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Човешки Капитал, Водещ Човешки Капитал И Доходи От Труд: Как Образованието Определя Дохода От Труд В Икономиката На България?
[Human Capital, Leading Human Capital and Labour Incomes]

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  • Simeonova-Ganeva, Ralitsa
  • Panayotova, Nataliya

Abstract

What is the level of accumulated human capital in an economy in transition? Does education determine labour income in transition economies? In this study we try to answer these questions using data on 148,942 employees in 13 economic activities in Bulgaria. In the first place, we refer to the term "zero-skilled human capital". Secondly, we introduce and define the term "leading human capital" and measure the distance between each working individual and the leading human capital in respect with labour income. Then, we attempt to measure the accumulated human capital based on the methodology introduced by Mulligan and Sala-i-Martin (1995). In addition to previously existing approaches, we justify application of the distance between zero-skilled and leading human capital as an alternative measure of accumulated human capital. Finally, we evaluate the impact of education both on labor income as well as on distance to leading human capital.

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Bibliographic Info

Paper provided by University Library of Munich, Germany in its series MPRA Paper with number 34261.

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Date of creation: 21 Dec 2008
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Handle: RePEc:pra:mprapa:34261

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Keywords: human capital; labour incomes; measuring human capital; zero-skilled human capital; leading human capital; distance to leading human capital; transition economies;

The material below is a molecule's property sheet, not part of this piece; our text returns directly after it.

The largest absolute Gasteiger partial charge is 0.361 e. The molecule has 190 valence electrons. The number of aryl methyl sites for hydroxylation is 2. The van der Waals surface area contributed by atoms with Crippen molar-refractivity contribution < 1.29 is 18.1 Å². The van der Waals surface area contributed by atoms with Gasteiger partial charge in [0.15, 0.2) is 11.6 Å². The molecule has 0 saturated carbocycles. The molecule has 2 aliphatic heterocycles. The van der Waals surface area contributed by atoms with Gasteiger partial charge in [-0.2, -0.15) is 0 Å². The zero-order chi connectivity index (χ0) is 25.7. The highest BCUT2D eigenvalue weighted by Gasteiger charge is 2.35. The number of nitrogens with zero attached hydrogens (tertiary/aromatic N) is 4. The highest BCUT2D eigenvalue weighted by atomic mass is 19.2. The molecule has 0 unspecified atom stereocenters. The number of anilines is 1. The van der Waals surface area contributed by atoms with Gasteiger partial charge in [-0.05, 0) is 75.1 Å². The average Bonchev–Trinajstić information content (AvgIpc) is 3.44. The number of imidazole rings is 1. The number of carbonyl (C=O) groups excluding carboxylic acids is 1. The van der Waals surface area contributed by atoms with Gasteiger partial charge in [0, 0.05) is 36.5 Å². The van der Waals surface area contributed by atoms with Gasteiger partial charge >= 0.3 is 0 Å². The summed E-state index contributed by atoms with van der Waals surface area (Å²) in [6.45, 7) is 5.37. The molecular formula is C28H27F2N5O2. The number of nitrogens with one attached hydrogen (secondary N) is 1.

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  1. Marin, Dalia & Koman, Reinhard, 2005. "Human Capital and Macroeconomic Growth: Austria and Germany 1960-1997. An Update," Discussion Papers in Economics 569, University of Munich, Department of Economics.
  2. Benhabib, Jess & Spiegel, Mark M., 1994. "The role of human capital in economic development evidence from aggregate cross-country data," Journal of Monetary Economics, Elsevier, vol. 34(2), pages 143-173, October.
  3. Jacob A. Mincer, 1974. "Introduction to "Schooling, Experience, and Earnings"," NBER Chapters, in: Schooling, Experience, and Earnings, pages 1-4 National Bureau of Economic Research, Inc.
  4. Jeong, Byeongju, 2002. "Measurement of human capital input across countries: a method based on the laborer's income," Journal of Development Economics, Elsevier, vol. 67(2), pages 333-349, April.
  5. Islam, Nazrul, 1995. "Growth Empirics: A Panel Data Approach," The Quarterly Journal of Economics, MIT Press, vol. 110(4), pages 1127-70, November.
  6. Azariadis, Costas & Drazen, Allan, 1990. "Threshold Externalities in Economic Development," The Quarterly Journal of Economics, MIT Press, vol. 105(2), pages 501-26, May.
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